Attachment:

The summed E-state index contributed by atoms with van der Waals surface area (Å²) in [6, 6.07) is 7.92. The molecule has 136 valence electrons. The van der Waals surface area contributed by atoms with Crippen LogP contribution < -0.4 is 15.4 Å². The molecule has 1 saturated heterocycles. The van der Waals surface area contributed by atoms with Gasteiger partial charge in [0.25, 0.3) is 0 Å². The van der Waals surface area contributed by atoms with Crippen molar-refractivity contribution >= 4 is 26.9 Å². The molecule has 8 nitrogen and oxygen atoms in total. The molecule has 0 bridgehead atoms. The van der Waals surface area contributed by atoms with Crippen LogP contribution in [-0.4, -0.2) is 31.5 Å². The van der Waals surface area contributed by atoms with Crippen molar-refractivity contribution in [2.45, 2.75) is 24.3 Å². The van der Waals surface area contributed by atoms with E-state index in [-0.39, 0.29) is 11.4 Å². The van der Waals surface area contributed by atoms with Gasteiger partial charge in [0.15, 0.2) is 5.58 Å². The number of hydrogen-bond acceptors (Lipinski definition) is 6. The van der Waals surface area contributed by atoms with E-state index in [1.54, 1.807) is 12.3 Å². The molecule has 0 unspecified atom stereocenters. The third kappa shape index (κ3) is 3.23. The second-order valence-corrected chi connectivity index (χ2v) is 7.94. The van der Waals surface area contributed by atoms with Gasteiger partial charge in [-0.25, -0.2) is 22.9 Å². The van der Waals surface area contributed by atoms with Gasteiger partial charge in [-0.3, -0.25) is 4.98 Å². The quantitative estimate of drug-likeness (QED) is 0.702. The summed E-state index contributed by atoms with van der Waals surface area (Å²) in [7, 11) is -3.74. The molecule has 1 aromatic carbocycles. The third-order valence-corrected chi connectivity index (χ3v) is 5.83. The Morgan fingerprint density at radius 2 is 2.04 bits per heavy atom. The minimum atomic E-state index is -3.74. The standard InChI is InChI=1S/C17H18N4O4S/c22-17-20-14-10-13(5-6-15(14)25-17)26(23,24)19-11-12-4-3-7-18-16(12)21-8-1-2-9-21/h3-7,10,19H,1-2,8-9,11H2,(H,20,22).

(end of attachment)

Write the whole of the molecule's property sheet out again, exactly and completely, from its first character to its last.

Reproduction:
The summed E-state index contributed by atoms with van der Waals surface area (Å²) in [6, 6.07) is 7.92. The molecule has 136 valence electrons. The van der Waals surface area contributed by atoms with Crippen LogP contribution < -0.4 is 15.4 Å². The molecule has 1 saturated heterocycles. The van der Waals surface area contributed by atoms with Gasteiger partial charge in [0.25, 0.3) is 0 Å². The van der Waals surface area contributed by atoms with Crippen molar-refractivity contribution >= 4 is 26.9 Å². The molecule has 8 nitrogen and oxygen atoms in total. The molecule has 0 bridgehead atoms. The van der Waals surface area contributed by atoms with Crippen LogP contribution in [-0.4, -0.2) is 31.5 Å². The van der Waals surface area contributed by atoms with Crippen molar-refractivity contribution in [2.45, 2.75) is 24.3 Å². The van der Waals surface area contributed by atoms with E-state index in [-0.39, 0.29) is 11.4 Å². The van der Waals surface area contributed by atoms with Gasteiger partial charge in [0.15, 0.2) is 5.58 Å². The number of hydrogen-bond acceptors (Lipinski definition) is 6. The van der Waals surface area contributed by atoms with E-state index in [1.54, 1.807) is 12.3 Å². The molecule has 0 unspecified atom stereocenters. The third kappa shape index (κ3) is 3.23. The second-order valence-corrected chi connectivity index (χ2v) is 7.94. The van der Waals surface area contributed by atoms with Gasteiger partial charge in [-0.25, -0.2) is 22.9 Å². The van der Waals surface area contributed by atoms with Gasteiger partial charge in [-0.3, -0.25) is 4.98 Å². The quantitative estimate of drug-likeness (QED) is 0.702. The summed E-state index contributed by atoms with van der Waals surface area (Å²) in [7, 11) is -3.74. The molecule has 1 aromatic carbocycles. The third-order valence-corrected chi connectivity index (χ3v) is 5.83. The Morgan fingerprint density at radius 2 is 2.04 bits per heavy atom. The minimum atomic E-state index is -3.74. The standard InChI is InChI=1S/C17H18N4O4S/c22-17-20-14-10-13(5-6-15(14)25-17)26(23,24)19-11-12-4-3-7-18-16(12)21-8-1-2-9-21/h3-7,10,19H,1-2,8-9,11H2,(H,20,22).